Red circles on a road map of Northeast Pennsylvania, each depicting a bridge that will face weight restrictions unless it is repaired, look like an outbreak of measles. And the economic results of failing to repair the failing highway infrastructure could be just as contagious.

PennDOT has put some physical perspective into the Legislature's numbers-oriented debate over a badly needed transportation and mass transit funding program. It identified 123 bridges across Northeast Pennsylvania, that must be repaired or subjected to weight restrictions. In Bradford County alone, 45 bridges have been identified as structurally deficient. Ten in nearby Sullivan County.

Safety is the overriding issue for any bridge, as illustrated recently when a chunk of decorative concrete fell from a bridge through a the windshield of a car on an expressway in Scranton.

But weight restrictions in the cause of that safety, while necessary, would come at a high price. Some are on routes that carry a large amount of heavy truck traffic. Many others are along rural routes that serve the region's large agricultural sector, including heavy milk tankers, as well as water tankers being used in the natural gas industry.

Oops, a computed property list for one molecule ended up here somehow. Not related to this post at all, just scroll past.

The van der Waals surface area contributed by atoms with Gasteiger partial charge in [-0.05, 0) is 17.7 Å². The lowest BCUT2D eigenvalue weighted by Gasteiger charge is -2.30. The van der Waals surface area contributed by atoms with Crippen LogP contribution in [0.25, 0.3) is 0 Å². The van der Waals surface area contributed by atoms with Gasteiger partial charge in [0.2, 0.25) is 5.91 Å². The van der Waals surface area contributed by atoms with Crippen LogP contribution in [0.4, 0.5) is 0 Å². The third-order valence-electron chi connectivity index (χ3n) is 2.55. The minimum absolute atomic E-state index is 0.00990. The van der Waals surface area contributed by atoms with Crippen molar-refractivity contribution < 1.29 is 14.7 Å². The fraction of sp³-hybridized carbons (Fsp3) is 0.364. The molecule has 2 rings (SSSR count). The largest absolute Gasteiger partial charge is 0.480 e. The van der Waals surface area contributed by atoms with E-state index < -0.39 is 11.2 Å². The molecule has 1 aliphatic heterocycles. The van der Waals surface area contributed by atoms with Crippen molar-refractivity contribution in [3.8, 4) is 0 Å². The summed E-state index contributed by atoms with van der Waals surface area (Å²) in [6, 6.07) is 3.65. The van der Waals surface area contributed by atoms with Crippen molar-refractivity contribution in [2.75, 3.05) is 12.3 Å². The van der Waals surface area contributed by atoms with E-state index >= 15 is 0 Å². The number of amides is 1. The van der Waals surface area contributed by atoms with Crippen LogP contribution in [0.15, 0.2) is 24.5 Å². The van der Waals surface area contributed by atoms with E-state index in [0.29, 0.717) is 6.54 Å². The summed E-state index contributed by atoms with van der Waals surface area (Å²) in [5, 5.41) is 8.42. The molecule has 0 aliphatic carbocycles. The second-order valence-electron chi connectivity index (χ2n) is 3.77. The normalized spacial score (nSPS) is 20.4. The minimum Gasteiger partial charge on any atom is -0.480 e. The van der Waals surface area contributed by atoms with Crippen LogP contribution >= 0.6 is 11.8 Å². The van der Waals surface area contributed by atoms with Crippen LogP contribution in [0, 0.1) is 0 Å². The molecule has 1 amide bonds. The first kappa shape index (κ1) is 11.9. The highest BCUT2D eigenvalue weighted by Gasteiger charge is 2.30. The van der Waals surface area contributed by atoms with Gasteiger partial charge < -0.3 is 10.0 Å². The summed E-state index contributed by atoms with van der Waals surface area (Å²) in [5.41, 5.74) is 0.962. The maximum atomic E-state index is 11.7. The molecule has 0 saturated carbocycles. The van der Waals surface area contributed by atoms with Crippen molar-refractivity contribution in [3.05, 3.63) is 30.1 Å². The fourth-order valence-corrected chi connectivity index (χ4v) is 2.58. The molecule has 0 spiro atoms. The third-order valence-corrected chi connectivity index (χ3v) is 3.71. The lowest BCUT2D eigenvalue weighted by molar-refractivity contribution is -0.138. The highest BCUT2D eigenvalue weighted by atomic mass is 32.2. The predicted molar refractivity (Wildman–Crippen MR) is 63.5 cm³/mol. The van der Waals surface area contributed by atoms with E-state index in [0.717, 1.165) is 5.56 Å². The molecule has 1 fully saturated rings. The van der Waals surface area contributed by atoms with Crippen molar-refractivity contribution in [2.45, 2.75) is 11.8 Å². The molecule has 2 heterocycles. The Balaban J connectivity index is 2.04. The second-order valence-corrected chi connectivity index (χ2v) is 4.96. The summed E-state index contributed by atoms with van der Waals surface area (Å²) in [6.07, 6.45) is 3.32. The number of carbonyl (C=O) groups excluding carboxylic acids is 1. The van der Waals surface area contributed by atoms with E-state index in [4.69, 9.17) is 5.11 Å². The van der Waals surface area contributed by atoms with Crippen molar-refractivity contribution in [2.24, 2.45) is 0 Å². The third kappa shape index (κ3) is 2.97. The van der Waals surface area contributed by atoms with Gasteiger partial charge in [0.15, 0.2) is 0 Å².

Statewide, more than 4,000 bridges need substantial repairs, more than in any other state.

Just as the failure to repair the bridges would harm the economy, seeing to the work would help it. The state Senate estimates that its transportation program to increase funding by $2.5 billion a year would create up to 50,000 jobs in direct construction and throughout the long construction supply chain, while preserving untold existing jobs by ensuring a sound transportation network.

All improvements carry costs and the highway/bridge/transit program would be no different. It would be funded by increases in registration and license fees and by a back-door increase in the gasoline tax (by eliminating a cap on the wholesale tax) that could reach 28 cents a gallon by the end of the fifth year.

Yet the improvement bills have strong support from transportation industries and other economic development interests because the costs of inaction will be even higher.

The Legislature should approve the most comprehensive program possible.